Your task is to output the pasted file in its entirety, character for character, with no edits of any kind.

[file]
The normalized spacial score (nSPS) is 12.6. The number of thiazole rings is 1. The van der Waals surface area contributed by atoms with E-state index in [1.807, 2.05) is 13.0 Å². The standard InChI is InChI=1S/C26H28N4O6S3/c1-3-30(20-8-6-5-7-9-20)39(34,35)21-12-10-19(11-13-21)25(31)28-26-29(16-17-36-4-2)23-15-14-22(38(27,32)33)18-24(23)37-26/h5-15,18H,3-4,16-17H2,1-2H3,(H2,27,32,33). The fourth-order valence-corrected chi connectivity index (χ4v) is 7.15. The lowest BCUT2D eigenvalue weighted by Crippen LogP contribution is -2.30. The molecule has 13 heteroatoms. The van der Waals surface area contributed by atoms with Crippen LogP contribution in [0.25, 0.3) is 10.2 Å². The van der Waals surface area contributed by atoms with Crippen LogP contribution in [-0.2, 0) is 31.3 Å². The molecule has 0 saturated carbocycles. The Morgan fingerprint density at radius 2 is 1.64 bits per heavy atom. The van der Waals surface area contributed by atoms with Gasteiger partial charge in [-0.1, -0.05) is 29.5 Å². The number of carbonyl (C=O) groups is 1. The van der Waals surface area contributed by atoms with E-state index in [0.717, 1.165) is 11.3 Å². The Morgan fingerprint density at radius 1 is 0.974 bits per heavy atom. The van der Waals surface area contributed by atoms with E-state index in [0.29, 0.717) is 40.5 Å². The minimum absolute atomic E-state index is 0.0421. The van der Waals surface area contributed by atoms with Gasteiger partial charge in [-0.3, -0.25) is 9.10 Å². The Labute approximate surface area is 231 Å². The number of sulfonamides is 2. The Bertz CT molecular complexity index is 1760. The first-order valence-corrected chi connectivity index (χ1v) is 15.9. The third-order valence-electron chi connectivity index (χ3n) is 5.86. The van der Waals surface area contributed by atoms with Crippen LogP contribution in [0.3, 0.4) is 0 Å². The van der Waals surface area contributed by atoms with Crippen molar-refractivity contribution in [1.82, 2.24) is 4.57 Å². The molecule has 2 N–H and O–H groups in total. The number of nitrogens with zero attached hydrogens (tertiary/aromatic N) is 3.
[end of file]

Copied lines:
The normalized spacial score (nSPS) is 12.6. The number of thiazole rings is 1. The van der Waals surface area contributed by atoms with E-state index in [1.807, 2.05) is 13.0 Å². The standard InChI is InChI=1S/C26H28N4O6S3/c1-3-30(20-8-6-5-7-9-20)39(34,35)21-12-10-19(11-13-21)25(31)28-26-29(16-17-36-4-2)23-15-14-22(38(27,32)33)18-24(23)37-26/h5-15,18H,3-4,16-17H2,1-2H3,(H2,27,32,33). The fourth-order valence-corrected chi connectivity index (χ4v) is 7.15. The lowest BCUT2D eigenvalue weighted by Crippen LogP contribution is -2.30. The molecule has 13 heteroatoms. The van der Waals surface area contributed by atoms with Crippen LogP contribution in [0.25, 0.3) is 10.2 Å². The van der Waals surface area contributed by atoms with Crippen LogP contribution in [-0.2, 0) is 31.3 Å². The molecule has 0 saturated carbocycles. The Morgan fingerprint density at radius 2 is 1.64 bits per heavy atom. The van der Waals surface area contributed by atoms with Gasteiger partial charge in [-0.1, -0.05) is 29.5 Å². The number of carbonyl (C=O) groups is 1. The van der Waals surface area contributed by atoms with E-state index in [0.717, 1.165) is 11.3 Å². The Morgan fingerprint density at radius 1 is 0.974 bits per heavy atom. The van der Waals surface area contributed by atoms with E-state index in [0.29, 0.717) is 40.5 Å². The minimum absolute atomic E-state index is 0.0421. The van der Waals surface area contributed by atoms with Gasteiger partial charge in [-0.3, -0.25) is 9.10 Å². The Labute approximate surface area is 231 Å². The number of sulfonamides is 2. The Bertz CT molecular complexity index is 1760. The first-order valence-corrected chi connectivity index (χ1v) is 15.9. The third-order valence-electron chi connectivity index (χ3n) is 5.86. The van der Waals surface area contributed by atoms with Crippen LogP contribution in [0.3, 0.4) is 0 Å². The van der Waals surface area contributed by atoms with Crippen molar-refractivity contribution in [1.82, 2.24) is 4.57 Å². The molecule has 2 N–H and O–H groups in total. The number of nitrogens with zero attached hydrogens (tertiary/aromatic N) is 3.